Equity avoids dispositions of property procured by the improper or unconscientious use of the influence of one person over another, that cannot be explained on the grounds of friendship, charity or other ordinary motives on which people ordinarily act … Undue influence may be established by proof that the disponor’s assent was in fact procured by undue influence (“actual undue influence”), or by an unrebutted presumption arising from the existence of a relationship of influence between the parties where the quantum or improvidence of the transaction is such that it cannot be explained on grounds of friendship, relationship, charity, or other ordinary motives (“presumed undue influence”) … Some relationships – such as parent and child, guardian and ward, solicitor and client, doctor and patient, (probably) spiritual adviser and follower, and (arguably) fiancé and fiancée – are presumed to be relationships of influence.

In addition, a relationship of influence can be established by showing that it is one which involves ascendancy and influence on the part of the dominant party, or dependence, reliance, trust and confidence on the part of the weaker party …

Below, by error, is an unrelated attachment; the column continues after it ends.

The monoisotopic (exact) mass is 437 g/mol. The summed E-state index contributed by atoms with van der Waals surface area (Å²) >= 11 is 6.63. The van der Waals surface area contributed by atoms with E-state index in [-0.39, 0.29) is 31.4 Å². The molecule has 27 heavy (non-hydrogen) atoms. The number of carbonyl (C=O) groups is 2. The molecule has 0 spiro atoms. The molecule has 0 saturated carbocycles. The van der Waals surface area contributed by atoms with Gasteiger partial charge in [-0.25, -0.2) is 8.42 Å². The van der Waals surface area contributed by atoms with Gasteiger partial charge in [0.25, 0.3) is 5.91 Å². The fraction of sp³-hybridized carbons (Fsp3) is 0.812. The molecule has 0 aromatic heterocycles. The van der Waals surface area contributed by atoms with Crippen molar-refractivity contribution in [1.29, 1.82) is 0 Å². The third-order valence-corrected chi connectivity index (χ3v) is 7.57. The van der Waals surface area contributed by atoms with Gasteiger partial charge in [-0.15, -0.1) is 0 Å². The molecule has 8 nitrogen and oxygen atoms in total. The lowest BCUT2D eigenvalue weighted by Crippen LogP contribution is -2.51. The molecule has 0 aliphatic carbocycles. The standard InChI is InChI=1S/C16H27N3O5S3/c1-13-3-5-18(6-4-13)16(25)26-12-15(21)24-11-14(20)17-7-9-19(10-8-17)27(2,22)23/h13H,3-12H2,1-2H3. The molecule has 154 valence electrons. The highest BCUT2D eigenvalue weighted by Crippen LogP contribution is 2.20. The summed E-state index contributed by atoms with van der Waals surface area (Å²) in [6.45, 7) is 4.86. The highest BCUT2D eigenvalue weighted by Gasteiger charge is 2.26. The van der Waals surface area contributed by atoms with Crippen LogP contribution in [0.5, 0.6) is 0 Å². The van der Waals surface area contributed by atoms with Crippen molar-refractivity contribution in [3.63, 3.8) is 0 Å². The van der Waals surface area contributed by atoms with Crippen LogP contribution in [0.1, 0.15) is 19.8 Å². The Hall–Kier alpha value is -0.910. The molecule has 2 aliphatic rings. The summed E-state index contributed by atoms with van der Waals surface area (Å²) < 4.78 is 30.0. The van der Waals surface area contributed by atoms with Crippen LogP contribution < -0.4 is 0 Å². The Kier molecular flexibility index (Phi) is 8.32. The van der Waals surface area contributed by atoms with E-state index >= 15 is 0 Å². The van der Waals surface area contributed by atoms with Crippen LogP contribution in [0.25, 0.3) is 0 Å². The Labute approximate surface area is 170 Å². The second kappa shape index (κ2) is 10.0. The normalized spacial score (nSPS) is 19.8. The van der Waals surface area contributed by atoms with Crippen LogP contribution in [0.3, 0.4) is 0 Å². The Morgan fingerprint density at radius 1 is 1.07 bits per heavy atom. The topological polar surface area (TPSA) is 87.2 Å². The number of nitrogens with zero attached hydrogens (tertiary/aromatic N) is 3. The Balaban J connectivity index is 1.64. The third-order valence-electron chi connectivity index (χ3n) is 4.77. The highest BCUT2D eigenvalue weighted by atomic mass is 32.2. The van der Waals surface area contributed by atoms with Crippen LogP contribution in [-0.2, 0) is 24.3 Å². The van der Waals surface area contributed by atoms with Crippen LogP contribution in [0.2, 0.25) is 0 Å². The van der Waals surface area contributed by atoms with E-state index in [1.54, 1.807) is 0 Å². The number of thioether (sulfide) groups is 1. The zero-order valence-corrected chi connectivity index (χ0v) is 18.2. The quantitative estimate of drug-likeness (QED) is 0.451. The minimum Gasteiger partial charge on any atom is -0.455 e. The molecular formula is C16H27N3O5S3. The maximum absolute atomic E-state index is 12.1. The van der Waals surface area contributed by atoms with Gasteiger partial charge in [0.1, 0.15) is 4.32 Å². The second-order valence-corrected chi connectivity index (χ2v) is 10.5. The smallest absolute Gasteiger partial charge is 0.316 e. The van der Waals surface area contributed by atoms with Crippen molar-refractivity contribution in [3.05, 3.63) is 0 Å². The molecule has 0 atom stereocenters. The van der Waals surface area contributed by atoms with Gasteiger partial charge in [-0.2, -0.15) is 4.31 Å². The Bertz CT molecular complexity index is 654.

38. Although the relationship between parent and child is one which is well-accepted as giving rise to a presumption of undue influence, that is only true insofar as a parent is presumed to exercise influence over his or her child. There is no presumption in the opposite direction: Brown v New South Wales Trustee & Guardian [2011] NSWSC 1203 at [46] per Brereton J. Consequently, in order to establish a presumption that a child has exercised undue influence over his or her parent, it is necessary to prove that there was a ‘special relationship’ of influence between the parties. In Quek v Beggs (1990) 5 BPR 11,761 at 11,764, McClelland J stated that two circumstances must be proved if a presumption of undue influence is to arise. They are: